(CN) — The Los Angeles City Council voted Tuesday to ban the sale and possession of nonserialized, privately made firearms, also known as "ghost guns," in the city. The law is modeled on a similar one in San Diego, which went into effect last month after a federal judge declined to block it.
Consumers typically buy ghost guns as kits, with a number of parts that can be easily assembled at home in a few hours. They are cheap — a kit to assemble an AR-15 can be bought for as little as $345, according to the nonprofit Everytown for Gun Safety. Some gun parts can be printed at home, on a 3D printer. And they are virtually untraceable, since they come without serial numbers.
They also provide a way to get around a bevy of gun control laws, including assault rifle bans and laws dictating who can buy or own a gun. Federal law bars most convicted felons, undocumented immigrants, children and the mentally ill from owning a firearm — but no federal law regulates ghost gun kits. And you don't need a background check to buy them either.
"Please understand they are not marketed to law-abiding hobbyists who are going to take a stroll to their friendly neighborhood, federally licensed firearms dealer to pick up a ghost gun kit," said Councilman Paul Koretz at a press conference after the vote. "They are marketed to people who would otherwise be prohibited from purchasing and possessing firearms."
Though kits to assemble guns at home have been sold for decades, they have proliferated in recent years. In 2013, a mass shooter at Santa Monica College killed six people, including himself, in part by using a homemade AR-15-style assault rifle.
"The proliferation of self-made, nonserialized firearms, or ghost guns, has increased exponentially over the last year," a recent report issued by LAPD Chief Michel Moore said. According to the report, LAPD recovered 813 ghost guns in 2020. Moore said that In the first half of this year, his department recovered 863, accounting for a third of all firearms recovered by the LAPD.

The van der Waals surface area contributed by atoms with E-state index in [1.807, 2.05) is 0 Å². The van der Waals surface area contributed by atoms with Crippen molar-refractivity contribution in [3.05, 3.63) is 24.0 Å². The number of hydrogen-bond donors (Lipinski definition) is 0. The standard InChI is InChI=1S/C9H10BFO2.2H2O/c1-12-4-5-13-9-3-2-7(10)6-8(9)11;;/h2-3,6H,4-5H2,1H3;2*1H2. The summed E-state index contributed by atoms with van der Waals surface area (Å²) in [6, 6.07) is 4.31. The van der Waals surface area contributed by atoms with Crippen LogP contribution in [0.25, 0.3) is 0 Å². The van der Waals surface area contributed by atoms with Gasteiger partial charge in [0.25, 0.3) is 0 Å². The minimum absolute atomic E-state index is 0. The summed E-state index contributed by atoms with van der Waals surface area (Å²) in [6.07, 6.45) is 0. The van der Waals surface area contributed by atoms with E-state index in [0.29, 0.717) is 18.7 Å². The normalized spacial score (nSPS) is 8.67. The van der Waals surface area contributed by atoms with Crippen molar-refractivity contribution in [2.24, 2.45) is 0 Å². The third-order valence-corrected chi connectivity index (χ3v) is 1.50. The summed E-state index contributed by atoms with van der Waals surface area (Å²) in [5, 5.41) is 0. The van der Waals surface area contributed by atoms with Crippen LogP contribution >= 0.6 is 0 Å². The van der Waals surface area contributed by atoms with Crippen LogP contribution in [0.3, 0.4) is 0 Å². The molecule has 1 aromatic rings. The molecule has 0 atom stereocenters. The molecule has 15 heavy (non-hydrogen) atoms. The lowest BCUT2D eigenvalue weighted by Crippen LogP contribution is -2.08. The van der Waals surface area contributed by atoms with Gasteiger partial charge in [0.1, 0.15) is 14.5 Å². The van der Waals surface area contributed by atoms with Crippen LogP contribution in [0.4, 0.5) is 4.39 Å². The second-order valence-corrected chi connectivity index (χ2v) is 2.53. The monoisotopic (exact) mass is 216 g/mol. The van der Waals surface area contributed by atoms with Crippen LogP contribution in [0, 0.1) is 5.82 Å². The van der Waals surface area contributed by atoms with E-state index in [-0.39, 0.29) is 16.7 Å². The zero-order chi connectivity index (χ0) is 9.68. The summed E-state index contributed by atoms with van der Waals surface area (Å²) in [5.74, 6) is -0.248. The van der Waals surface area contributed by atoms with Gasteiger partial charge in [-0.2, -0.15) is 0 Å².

Shootings and murders have spiked for a second year in LA. As of Oct. 23, there had already been 325 homicides, a nearly 50% increase from that same time in 2019. Last year, LAPD linked 14 murders to the use of ghost guns. This year, that number is already up to 24.
"That's 24 families that don’t have their family member with them, that will grieve and suffer the loss at the hands of an individual with this unlicensed firearm, because of the greed of the person able to make that firearm in their garage, sell it for five, six, 700 dollars," Moore said. "The individual shouldn’t have had that weapon. It's a terrible tragedy."
The law passed 13-0 and awaits the signature of Mayor Eric Garcetti, taking effect about a month after signing. Moore said Angelenos who own a ghost gun can turn them in to any police station, and that the city is looking for a philanthropic partner to buy ghost guns from people. The LAPD will also investigate the manufacture and sale of the weapons.
This past May, the U.S. Department of Justice proposed a new rule which would require certain ghost gun parts to be manufactured with serial numbers, and the sellers of kits to run background checks on the customers. That rule will not go into effect until next year after a lengthy public comment period, and is expected to be challenged in court by gun-rights advocates.
"People have made their own firearms since before the country was founded and there is no valid reason any law-abiding person should be barred from possessing them," NRA spokesperson Amy Hunter said in a statement. "If federal, state and local governments are interested in making their communities safer, they should enforce the laws on the books and arrest and prosecute criminals who break the law.”
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